—the bill was developed after exhaustive study, authoritative research and comprehensive consultation with first nations groups.
Bill C-8 was not developed after exhaustive study because it bill is the same bill that we had in the last Parliament, Bill C-47. There may have been consultations on Bill C-47, but not on this bill.
As for authoritative research, there was no additional research. There was no additional work done on this. As for comprehensive consultation, there were consultations. I know the parliamentary secretary has boasted about having hundreds of meetings. There is a difference between having consultations and listening to the consultations.
In fact, members will know that the government's own consultant on the bill had many recommendations and 85% of them were rejected by the government. It has to tell us something. If 85% of the recommendations of its consultant are rejected by the government, if no first nations groups in the country support the bill and if all three opposition parties are telling the government that the bill must be defeated somehow at some stage, why is the government being so closed-minded to the realities?
I want to thank Mr. Richard Powless who raised this issue with the Ontario Liberal caucus in the hopes that we would be able to do something. I am not sure if we will be able to do enough to make the right things happen. We know we need a bill, but we need the right bill that is based on proper consultations and due respect for the laws of Canada. It is very important.
I have the resolution for Bill C-47, signed by Phil Fontaine, National Chief. It is quite long. It states:
The Ministerial Representative on Matrimonial Real Property submitted a report on March 9, 2007 and included important considerations and recommendations regarding consultation and First Nation jurisdiction;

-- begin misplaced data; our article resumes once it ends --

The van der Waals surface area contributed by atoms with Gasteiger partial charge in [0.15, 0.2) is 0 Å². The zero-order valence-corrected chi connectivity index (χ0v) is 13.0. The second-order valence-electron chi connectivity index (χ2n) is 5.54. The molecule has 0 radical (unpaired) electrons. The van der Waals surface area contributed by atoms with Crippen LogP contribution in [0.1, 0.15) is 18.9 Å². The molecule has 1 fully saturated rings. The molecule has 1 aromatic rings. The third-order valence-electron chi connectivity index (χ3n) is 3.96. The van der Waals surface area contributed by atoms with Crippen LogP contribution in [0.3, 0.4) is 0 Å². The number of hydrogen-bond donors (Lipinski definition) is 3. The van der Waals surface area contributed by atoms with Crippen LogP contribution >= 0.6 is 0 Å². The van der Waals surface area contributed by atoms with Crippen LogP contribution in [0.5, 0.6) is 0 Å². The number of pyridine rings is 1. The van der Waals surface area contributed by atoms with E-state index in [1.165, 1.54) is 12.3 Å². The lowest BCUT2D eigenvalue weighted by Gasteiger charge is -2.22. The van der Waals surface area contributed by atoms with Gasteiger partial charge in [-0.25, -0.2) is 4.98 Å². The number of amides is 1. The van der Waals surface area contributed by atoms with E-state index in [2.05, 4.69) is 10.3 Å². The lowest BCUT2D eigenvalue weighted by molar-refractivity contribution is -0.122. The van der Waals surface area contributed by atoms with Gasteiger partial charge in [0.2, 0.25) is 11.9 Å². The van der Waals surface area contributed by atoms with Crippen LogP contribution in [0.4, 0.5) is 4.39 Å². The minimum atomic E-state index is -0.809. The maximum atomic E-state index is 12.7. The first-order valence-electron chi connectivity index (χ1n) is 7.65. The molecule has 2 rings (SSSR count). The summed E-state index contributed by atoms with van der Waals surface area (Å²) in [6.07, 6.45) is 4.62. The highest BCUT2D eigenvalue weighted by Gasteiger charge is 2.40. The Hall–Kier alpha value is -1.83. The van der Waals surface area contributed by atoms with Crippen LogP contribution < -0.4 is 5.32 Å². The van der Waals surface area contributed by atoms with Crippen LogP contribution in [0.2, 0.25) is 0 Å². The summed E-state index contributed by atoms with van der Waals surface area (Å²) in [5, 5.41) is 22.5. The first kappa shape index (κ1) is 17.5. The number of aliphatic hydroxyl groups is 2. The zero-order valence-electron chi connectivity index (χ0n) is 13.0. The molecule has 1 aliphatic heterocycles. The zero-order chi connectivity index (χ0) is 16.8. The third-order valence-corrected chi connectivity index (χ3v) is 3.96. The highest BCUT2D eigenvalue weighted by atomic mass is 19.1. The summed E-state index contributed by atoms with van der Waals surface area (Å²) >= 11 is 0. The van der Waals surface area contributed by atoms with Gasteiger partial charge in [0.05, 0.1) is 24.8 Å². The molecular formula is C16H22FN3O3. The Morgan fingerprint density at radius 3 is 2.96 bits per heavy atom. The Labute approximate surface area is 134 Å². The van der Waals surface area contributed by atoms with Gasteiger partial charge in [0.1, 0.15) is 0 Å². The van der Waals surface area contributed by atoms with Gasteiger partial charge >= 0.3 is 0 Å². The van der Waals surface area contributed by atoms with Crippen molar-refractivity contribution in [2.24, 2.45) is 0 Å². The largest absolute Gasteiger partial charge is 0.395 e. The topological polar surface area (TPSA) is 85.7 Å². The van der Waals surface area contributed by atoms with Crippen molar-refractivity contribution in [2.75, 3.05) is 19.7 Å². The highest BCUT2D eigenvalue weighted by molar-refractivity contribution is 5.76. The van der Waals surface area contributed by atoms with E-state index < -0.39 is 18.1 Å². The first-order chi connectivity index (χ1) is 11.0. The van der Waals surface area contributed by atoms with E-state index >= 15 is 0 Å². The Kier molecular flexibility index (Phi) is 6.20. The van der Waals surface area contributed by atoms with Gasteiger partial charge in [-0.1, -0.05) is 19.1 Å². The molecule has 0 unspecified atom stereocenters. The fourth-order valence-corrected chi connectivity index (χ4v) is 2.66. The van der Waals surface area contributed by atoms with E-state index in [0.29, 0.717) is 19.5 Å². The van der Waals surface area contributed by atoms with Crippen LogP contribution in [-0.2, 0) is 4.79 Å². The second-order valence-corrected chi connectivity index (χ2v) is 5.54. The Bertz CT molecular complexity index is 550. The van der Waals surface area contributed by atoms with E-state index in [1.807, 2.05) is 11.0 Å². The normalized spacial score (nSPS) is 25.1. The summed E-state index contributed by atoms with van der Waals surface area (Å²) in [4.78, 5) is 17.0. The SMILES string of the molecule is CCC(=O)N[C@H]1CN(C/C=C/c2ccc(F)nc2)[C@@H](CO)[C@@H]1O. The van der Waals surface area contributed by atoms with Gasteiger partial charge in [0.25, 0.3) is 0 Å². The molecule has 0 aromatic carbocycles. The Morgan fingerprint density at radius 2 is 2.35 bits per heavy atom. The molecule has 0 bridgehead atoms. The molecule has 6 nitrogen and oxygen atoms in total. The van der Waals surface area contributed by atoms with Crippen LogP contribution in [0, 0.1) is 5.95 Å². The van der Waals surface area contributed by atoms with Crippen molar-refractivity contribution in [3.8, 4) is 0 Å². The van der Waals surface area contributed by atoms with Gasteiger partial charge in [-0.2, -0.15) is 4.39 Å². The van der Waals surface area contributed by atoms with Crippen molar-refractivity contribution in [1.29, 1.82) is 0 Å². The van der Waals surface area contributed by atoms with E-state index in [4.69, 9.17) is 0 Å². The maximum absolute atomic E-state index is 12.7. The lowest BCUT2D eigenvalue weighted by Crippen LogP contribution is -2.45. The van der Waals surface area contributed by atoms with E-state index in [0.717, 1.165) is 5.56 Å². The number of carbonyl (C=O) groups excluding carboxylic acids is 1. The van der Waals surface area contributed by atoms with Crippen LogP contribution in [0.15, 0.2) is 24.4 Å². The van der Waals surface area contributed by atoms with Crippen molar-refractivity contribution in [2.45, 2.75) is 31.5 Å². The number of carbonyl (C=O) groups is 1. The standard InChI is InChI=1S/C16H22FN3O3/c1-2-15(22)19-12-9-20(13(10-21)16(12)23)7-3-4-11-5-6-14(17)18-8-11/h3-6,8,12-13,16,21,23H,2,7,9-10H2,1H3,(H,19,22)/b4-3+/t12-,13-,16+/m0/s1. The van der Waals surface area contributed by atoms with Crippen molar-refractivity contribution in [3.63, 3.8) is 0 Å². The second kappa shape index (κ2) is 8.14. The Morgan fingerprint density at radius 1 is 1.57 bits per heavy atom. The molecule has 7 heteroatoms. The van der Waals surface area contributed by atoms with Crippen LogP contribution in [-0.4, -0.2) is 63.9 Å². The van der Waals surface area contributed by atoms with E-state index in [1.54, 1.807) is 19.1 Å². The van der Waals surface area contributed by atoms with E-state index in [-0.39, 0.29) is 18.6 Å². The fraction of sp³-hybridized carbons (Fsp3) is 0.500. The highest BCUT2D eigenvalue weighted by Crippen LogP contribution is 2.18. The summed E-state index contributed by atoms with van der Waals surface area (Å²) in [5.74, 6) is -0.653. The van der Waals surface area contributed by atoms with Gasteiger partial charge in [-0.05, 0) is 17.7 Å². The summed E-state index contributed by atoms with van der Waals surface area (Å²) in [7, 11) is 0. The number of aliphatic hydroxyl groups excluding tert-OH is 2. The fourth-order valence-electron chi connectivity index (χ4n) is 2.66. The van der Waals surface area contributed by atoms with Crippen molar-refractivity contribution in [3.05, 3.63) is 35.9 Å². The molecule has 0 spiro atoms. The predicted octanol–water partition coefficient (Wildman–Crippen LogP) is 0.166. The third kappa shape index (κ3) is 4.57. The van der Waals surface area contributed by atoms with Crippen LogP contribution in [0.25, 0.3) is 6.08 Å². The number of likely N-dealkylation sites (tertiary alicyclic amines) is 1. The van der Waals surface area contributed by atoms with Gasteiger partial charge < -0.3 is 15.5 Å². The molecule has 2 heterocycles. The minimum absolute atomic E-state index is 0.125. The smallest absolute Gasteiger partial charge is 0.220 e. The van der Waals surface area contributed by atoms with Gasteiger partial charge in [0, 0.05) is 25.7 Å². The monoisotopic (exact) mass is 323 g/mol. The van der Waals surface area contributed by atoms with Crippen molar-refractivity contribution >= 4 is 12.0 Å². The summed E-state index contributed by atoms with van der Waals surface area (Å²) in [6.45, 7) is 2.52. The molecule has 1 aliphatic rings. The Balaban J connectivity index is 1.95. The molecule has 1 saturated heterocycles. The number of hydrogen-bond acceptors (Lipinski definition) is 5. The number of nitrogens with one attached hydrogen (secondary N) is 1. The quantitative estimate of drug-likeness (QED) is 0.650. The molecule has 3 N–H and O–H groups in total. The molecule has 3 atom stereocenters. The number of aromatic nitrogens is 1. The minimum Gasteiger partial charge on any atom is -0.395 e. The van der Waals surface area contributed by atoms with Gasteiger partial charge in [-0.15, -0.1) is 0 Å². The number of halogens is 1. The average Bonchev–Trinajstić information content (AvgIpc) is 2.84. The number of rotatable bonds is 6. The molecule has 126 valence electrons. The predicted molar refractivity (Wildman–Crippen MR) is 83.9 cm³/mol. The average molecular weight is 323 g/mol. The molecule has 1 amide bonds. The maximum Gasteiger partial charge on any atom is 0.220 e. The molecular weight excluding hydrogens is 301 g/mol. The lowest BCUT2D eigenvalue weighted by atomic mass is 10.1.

In spite of the views of First Nations and many of the recommendations of its own Ministerial Representative, the Government drafted and introduced Bill C-47 on March 4, 2008;
I referred to this in the House. The consultant of the government made recommendations and they were ignored.
It also goes on to state:
Bill C-47 contains clauses that provide the Federal Government with control over the First Nation law making process through a “verification officer” and is therefore fundamentally inconsistent with the First Nation inherent right to self government.
I cannot think of anything more fundamental in legislation.
Let me refer to a couple of the resolutions:
THEREFORE BE IT RESOLVED that:
Chiefs-in-Assembly reject Bill C-47 and the approach taken by the Federal government as it did not fulfill the duty of the Crown to consult and to accommodate the views and interests of First Nations.
Therefore, it also rejects Bill C-8 because it is the same bill:
It goes on to say that:
Chiefs-in-Assembly demand that the Federal Government withdraw Bill C-47 and provide First Nations with resources to properly develop and implement a meaningful process that respects First Nation jurisdiction and existing First Nation processes addressing MRP.
This resolution, passed by the AFN and signed by Chief Phil Fontaine, was dated July 17, 2008. This is not new to the government.